Basically there are four types of mobile payment models, the Operator-Centric Model, the Bank-Centric Model, the Collaboration Model (collaboration among banks, mobile operators and a third party) and the Peer-to-Peer Model, where the mobile payment service provider acts independently from financial institutions and mobile network operators.
In the following we‘ve summarized the mPayment methods available today, along with potential risks:
Premium SMS/USSD Based Transactional Payments
The consumer sends a payment request via an SMS text message or an “Unstructured Supplementary Service Data” (USSD) to a short code and a premium charge is applied to their phone bill or their online wallet. The merchant involved is informed of the payment success and can then release the paid for goods. However, reliability is poor, speed is slow, costs are high, pay-out rates are low, and follow on sales is low.
Security is not too good as SMS/USSD encryption ends in the radio interface - then the message is a plaintext.
Direct Mobile Billing
The consumer uses the mobile billing option during checkout at an e-commerce site—such as an online gaming site—to make a payment. After two-factor authentication involving a PIN and One-Time-Password (often abbreviated as OTP), the consumer's mobile account is charged for the purchase. This type of mobile payment method is extremely prevalent and popular in Asia. It is convenient and easy to use, fast and proven - 70% of all digital content purchased online in some parts of Asia uses the Direct Mobile Billing method.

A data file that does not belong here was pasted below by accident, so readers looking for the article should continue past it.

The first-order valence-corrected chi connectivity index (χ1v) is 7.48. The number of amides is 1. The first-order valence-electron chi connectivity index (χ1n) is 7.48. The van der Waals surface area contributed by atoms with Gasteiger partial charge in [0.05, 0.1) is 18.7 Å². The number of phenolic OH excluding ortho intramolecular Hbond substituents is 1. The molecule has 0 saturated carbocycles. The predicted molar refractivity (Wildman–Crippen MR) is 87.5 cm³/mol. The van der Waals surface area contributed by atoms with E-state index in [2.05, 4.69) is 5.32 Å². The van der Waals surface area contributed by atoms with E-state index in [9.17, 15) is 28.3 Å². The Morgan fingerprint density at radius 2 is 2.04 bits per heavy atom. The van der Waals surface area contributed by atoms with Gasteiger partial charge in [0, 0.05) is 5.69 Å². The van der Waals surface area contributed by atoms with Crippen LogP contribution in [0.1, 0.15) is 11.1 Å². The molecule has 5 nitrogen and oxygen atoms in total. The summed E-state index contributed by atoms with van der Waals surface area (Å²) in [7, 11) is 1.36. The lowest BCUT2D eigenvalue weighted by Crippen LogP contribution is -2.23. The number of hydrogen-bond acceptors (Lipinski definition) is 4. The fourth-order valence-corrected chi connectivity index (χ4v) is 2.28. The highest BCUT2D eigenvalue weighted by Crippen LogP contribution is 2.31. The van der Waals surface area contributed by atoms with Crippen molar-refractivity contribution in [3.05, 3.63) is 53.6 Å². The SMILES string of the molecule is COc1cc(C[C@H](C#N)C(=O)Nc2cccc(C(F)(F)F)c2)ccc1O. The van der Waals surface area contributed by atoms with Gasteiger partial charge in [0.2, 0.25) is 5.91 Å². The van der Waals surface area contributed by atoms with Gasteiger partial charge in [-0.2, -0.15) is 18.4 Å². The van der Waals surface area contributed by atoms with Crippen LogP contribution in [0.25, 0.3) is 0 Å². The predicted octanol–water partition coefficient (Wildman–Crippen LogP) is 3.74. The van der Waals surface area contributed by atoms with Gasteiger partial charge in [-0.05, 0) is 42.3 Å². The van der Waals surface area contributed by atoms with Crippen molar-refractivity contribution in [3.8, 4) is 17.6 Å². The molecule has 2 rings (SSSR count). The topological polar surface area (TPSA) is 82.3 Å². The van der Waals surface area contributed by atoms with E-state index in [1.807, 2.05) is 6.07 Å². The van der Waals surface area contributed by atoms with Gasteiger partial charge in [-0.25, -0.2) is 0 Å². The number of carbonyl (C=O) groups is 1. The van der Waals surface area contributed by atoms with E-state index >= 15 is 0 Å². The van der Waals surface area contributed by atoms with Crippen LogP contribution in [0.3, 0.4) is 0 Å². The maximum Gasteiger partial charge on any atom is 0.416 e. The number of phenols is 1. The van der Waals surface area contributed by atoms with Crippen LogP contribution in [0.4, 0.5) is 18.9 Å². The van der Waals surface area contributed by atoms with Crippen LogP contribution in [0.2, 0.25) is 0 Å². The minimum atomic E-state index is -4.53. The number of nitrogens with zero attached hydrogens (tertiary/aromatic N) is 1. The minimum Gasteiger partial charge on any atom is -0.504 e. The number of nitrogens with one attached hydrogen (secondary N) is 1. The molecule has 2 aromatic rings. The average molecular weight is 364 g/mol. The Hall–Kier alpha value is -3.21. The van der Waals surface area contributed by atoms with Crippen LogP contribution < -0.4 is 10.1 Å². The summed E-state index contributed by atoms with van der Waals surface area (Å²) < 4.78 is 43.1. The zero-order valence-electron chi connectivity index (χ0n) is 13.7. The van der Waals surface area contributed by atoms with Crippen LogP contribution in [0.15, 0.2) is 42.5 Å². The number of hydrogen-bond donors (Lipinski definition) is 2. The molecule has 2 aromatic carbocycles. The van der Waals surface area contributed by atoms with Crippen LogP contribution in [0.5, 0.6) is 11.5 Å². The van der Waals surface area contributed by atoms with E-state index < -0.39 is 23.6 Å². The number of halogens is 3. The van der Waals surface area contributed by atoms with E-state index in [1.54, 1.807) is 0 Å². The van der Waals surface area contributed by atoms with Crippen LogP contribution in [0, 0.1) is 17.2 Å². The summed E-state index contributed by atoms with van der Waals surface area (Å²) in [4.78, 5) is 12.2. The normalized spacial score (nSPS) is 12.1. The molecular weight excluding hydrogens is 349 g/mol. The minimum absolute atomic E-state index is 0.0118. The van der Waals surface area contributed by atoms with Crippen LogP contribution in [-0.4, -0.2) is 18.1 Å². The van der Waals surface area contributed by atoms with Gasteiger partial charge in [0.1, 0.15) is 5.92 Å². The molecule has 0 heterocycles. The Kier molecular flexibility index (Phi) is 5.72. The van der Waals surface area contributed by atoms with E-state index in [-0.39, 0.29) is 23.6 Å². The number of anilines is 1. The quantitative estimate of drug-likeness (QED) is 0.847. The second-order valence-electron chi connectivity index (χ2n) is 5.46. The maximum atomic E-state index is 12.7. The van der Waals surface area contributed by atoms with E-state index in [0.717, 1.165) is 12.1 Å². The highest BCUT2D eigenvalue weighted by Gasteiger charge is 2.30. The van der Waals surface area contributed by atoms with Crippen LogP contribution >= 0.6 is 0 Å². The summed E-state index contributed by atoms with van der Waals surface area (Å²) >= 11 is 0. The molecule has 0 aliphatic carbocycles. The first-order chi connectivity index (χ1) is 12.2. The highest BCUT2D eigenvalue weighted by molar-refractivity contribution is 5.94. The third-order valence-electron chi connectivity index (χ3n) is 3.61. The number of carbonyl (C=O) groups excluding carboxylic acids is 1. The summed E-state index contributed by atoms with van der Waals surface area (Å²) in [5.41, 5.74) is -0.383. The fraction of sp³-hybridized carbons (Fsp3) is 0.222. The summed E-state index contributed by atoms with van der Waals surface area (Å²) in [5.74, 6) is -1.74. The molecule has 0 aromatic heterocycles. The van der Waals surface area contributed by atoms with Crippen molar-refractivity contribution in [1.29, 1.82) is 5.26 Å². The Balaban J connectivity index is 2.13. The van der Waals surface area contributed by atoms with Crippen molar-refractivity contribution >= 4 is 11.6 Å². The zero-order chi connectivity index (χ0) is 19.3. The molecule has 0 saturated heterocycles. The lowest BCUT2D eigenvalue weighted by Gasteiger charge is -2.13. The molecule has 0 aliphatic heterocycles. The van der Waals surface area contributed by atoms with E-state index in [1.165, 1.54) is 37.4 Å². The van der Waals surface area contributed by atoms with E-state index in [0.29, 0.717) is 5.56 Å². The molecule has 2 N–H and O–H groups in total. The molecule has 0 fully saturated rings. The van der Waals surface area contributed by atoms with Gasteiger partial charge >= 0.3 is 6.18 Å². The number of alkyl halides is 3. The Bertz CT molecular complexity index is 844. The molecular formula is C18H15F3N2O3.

Security is good, with two-factor authentication and a risk management engine which prevents fraud.
Mobile Web Payments
The consumer uses web pages displayed or additional applications downloaded and installed on the mobile phone to make a payment. It uses WAP (Wireless Application Protocol) as underlying technology and thus inherits all the advantages and disadvantages of WAP. However, unless the mobile account is directly charged through a mobile network operator, the use of a credit/debit card or pre-registration at online payment solution such as PayPal is still required just as in a desktop environment.
Security issue: „The WAP Gap“, i.e. encrypted messages may temporarily become clear text during processing. WAP connectivity is another security issue.
Direct Operator Billing / Mobile Content Billing / Carrier Billing